Here we go with part 2 of our look back at our favorite hockey team. This time we’re gonna focus on the big shot-callers, the dudes that are in charge of hiring and firing, the General Managers (GMs).
This is a high pressure job, one where the fans will be getting on your back for anything and everything that has gone wrong with your team. I’ll bring up some possible examples: Your first round pick can’t deke his way out of a brown paper bag? GM’s fault for drafting him. Head coach screams until he is blue in the face and still the team ignores him? GM’s fault for keeping the coach around too long. Star player is holding out for a better contract? GM’s fault for not being a better negotiator. Team chokes in the final minutes of games? GM’s fault for putting together a losing product. You get the idea.
Let’s now take a look at the men who called the shots for the Sharks franchise over the years:
1) The original shot-caller: Jack Ferreira (1991-92)
Born June 6, 1944 in Providence, R.I. Before being the main man for the Sharks, Ferreira was a Scout for the Calgary Flames (1980-86) and the Director of Player Development for the NY Rangers (1986-88). Ferreira’s first crack at the GM job came in 1988 with the Minnesota North Stars. He stayed with the North Stars until 1990 when he was given the reigns to manage the brand new San Jose Sharks. In San Jose he held the roles of Vice President and GM, and he was the man in charge for the franchise’s first ever draft pick: Pat Falloon. He was also involved in the trade that brought veteran and star defenceman Doug Wilson (current Sharks GM) to the Sharks organization. No doubt it must have been a challenge to run a brand new NHL franchise.
2) Getting the Sharks on track: Chuck Grillo (1992-96)
Grillo started his NHL management career in the 1980s as a Scout for the Minnesota North Stars and eventually held the title of Director of Player Personnel. He started his stint with the Sharks in 1991 as the Vice President of Player Personnel. He then took over the show as the main shot-caller in 1992. He was basically the human “database” for the Sharks organization when it came to news on current and possible Sharks players. During his entire time with the Sharks he was supervising the scouting, drafting, and trades for the franchise. His helped to land important players like Ulf Dahlen and Owen Nolan. Also under his watch the Sharks began to become a legitimate NHL team by making the playoffs in 1994 and that year upsetting the heavily favored Detroit Red Wings in the first round of the playoffs.
3) Building on a solid foundation: Dean Lombardi (1996-2003)
Born March 5, 1958 in Holyoke, Massachusetts. Before coming to the Sharks organization, Lombardi was an Assistant GM with the Minnesota North Stars for two seasons. He came to the Sharks in 1990 and started his tenure as Assistant GM. In 1992 he was promoted to Vice President and Director of Hockey Operations. Lombardi took over the show in 1996 as the main GM. The Sharks made the playoffs 5 straight years from 1997-2002 and cracked the 100 point barrier for the first time in franchise history. He was in charge when Patrick Marleau was drafted in 1997. He has earned the reputation for being a strategic General Manager and building his teams through the NHL Draft. He is currently the GM for the Los Angeles Kings.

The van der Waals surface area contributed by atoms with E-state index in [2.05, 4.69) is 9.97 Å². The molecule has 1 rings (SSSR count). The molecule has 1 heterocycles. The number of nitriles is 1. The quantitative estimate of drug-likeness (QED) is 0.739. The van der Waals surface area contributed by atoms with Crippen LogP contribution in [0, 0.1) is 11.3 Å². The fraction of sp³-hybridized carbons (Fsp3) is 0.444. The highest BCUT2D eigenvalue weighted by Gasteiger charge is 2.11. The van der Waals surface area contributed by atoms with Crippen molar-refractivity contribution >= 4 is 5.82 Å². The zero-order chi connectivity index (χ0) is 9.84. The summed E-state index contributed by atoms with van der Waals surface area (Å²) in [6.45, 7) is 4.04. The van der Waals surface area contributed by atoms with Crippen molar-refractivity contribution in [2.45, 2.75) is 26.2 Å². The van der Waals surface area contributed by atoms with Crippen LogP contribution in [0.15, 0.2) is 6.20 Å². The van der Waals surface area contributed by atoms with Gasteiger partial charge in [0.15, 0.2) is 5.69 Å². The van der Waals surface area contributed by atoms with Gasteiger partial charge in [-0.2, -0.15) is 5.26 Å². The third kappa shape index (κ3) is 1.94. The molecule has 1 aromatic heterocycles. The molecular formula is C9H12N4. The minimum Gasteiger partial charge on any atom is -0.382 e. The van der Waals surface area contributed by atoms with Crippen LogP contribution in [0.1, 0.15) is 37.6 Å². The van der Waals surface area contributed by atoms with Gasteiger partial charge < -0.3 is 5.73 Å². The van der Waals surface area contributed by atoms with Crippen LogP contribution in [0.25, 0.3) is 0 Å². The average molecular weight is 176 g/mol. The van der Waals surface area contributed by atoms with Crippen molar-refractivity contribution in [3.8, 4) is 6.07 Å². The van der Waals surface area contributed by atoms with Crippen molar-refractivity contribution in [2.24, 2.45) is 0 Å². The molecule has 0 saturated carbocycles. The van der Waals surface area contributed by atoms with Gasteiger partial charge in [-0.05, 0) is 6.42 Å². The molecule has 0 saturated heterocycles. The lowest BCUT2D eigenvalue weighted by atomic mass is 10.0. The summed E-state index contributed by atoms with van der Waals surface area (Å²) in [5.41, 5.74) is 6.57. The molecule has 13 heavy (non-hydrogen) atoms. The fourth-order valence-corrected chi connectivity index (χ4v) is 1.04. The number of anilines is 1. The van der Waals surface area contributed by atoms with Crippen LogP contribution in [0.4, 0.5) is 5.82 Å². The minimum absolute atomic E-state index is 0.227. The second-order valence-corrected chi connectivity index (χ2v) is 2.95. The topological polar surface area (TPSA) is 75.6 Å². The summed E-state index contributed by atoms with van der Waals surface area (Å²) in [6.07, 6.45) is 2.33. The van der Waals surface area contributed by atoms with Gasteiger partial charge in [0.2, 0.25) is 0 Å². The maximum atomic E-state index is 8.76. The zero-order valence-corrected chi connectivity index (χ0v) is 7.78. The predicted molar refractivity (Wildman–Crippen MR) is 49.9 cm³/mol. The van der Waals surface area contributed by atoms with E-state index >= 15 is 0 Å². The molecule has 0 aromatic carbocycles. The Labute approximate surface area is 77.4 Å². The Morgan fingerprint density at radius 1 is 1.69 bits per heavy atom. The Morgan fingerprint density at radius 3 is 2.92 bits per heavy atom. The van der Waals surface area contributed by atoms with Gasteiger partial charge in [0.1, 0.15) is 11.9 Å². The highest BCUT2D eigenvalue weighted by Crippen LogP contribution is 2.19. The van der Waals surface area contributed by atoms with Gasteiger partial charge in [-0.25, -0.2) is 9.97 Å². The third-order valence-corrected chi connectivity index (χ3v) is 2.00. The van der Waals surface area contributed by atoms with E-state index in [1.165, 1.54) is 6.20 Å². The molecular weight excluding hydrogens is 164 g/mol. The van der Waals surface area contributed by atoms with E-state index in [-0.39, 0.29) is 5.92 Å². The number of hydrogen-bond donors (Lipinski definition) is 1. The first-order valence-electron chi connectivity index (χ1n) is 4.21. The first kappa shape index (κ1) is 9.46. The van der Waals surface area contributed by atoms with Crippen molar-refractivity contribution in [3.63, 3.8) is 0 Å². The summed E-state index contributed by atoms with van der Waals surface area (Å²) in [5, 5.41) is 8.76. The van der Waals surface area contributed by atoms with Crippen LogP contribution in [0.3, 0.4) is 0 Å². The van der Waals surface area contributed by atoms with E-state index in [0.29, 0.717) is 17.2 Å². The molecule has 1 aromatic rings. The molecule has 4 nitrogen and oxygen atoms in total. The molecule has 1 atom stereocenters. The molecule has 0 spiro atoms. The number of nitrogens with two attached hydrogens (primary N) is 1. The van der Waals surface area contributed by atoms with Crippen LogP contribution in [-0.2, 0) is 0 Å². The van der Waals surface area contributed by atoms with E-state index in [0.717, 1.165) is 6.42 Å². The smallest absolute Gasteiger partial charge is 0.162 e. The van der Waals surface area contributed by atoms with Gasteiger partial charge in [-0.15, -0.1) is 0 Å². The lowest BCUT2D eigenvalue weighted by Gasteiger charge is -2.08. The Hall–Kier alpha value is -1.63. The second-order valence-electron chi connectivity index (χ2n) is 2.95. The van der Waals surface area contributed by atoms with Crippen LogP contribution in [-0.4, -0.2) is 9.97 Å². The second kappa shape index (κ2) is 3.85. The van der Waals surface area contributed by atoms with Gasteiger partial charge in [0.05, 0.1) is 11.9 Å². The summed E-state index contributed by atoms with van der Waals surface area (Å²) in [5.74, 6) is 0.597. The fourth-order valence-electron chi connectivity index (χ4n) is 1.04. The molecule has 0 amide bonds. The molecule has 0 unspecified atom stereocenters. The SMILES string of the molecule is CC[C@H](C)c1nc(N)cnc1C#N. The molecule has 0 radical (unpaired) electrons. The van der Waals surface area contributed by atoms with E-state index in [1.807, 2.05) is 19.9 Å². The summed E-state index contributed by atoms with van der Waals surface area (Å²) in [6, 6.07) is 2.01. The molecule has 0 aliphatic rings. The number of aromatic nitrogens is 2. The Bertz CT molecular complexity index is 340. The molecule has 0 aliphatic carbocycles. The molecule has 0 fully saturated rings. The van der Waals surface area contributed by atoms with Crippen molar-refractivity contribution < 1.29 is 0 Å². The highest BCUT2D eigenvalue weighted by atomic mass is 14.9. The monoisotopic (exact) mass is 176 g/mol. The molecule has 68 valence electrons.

4) The Sharks’ current and tough-as-nails GM: Doug Wilson (2003-Present)
Born July 5, 1957 in Ottawa, Ontario. He is a former standout NHL defenceman that played over 1000 games in the league. The former Norris Trophy (best defenceman) winner is an original San Jose Shark and the franchise’s first ever captain. After retiring from NHL play in 1993 Wilson would spend time in a player realations role for the NHLPA until 1997. After that Wilson made his return to the Sharks franchise in the role of Director of Pro Development, where his responsibilities included being a consultant for all hockey decisions (e.g., contract negotiations). He held this role until he was promoted to GM in 2003.
Under Wilson’s watch the team has had tremendous success. They have captured 4 Pacific Division championships, a Presidents’ Trophy title, and back-to-back Western Conference Finals appearances. He also pulled the trigger on one of the biggest trades in franchise history in 2005 when he acquired Jumbo Joe Thornton from the Boston Bruins. Wilson also made the tough decision to not resign longtime star goalie Evgeni Nabokov during the 2010 offseason and instead signed the 2010 Stanley Cup winning goaltender Antti Niemi.
Wilson has shown the ability to draft strongly, negotiate contracts smartly, and trade wisely. He is not afraid to make the tough decisions, and that’s what makes him one of the premier GMs in the NHL. The sky is the limit with Wilson and the Sharks.
Wilson has also been busy this 2011 offseason, but that will be discussed in a future Sharks History article on Big Trades.
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